NASA aims tubes at astronaut's eyes

Does this just-released image from NASA document the first cybernaut or is it something far more sinister (or way more innocuous)? The simplest problems can have complicated solutions in space.

Michael Franco
Freelancer Michael Franco writes about the serious and silly sides of science and technology for CNET and other pixel and paper pubs. He's kept his fingers on the keyboard while owning a B&B in Amish country, managing an eco-resort in the Caribbean, sweating in Singapore, and rehydrating (with beer, of course) in Prague. E-mail Michael.
Michael Franco
2 min read

"I think there's something in my eye." NASA
I always knew NASA was working on part-man, part-machine cybernauts to pilot missions to Mars and beyond. Now I have proof!

Oh, um, what's that? He's not a cybernaut? He's just a regular astronaut trying out an eyewash device in Houston? Drat!

Well, you have to admit that this photo of European Space Agency astronaut Alexander Gerst certainly does raise some eyebrows (most of all, his). It's designed to help with a pesky problem that most little kids never think about when they dream of rocketing into space -- getting a speck of dust in your eyes.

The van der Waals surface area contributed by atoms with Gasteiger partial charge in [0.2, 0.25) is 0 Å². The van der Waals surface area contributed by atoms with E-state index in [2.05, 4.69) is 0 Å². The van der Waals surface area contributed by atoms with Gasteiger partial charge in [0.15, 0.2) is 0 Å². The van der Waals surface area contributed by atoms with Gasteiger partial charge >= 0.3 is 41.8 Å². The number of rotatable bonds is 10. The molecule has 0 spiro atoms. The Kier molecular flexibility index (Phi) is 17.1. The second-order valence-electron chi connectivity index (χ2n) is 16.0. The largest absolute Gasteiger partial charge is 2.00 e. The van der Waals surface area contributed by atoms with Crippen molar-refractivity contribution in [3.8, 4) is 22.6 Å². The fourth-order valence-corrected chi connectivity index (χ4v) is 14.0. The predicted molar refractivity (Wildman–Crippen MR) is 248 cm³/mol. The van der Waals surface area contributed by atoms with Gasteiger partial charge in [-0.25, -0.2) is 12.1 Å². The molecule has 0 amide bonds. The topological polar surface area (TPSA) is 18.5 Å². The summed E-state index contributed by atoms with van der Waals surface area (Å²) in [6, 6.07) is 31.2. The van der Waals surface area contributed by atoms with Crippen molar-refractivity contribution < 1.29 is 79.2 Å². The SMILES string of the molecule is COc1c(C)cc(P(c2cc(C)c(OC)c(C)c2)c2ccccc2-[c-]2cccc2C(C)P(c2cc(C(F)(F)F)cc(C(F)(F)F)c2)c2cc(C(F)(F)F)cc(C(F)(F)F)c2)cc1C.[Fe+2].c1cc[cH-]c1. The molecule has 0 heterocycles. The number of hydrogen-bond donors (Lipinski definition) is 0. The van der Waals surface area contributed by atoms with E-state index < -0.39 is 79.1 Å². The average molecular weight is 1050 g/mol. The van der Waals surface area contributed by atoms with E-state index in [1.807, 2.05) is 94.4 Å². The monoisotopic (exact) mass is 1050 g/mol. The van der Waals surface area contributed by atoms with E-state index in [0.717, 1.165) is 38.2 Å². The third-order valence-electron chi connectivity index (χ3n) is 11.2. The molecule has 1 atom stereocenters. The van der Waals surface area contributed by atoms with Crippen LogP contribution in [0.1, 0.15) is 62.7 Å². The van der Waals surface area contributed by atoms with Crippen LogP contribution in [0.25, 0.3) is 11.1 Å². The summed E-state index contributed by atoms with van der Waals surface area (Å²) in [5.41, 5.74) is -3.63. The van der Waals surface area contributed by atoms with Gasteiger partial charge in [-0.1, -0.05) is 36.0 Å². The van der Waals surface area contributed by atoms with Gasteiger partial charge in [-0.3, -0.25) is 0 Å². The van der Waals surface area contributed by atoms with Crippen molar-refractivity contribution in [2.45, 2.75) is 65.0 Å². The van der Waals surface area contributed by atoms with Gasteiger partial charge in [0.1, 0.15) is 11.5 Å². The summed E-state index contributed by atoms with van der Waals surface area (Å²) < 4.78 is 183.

In the zero-gravity environment of the International Space Station, where Gerst will be heading on May 28 for a six-month mission, the ordinary annoyances of Earth can become big problems. According to the European Space Agency, which published this image, it's hard to get something uncomfortable out of your eye up there because you can't simply rinse it under running water, or even splash water on your face from a cupped hand.

For one, there's no running tap water on the ISS. And secondly, if there were, that stream of water would just float away like a silvery snake.

So engineers have come up with these goggles, worn here by Gerst at NASA's Johnson Space Center in Houston, which rinse the eyes with an eyewash solution and then drain it away. It might look and sound pretty uncomfortable, but the ESA reports that Gerst assures us, "It does not feel weird, but on the contrary it is good to know that we have these items onboard."

Hmmm. That's exactly what I'd expect a cybernaut to say!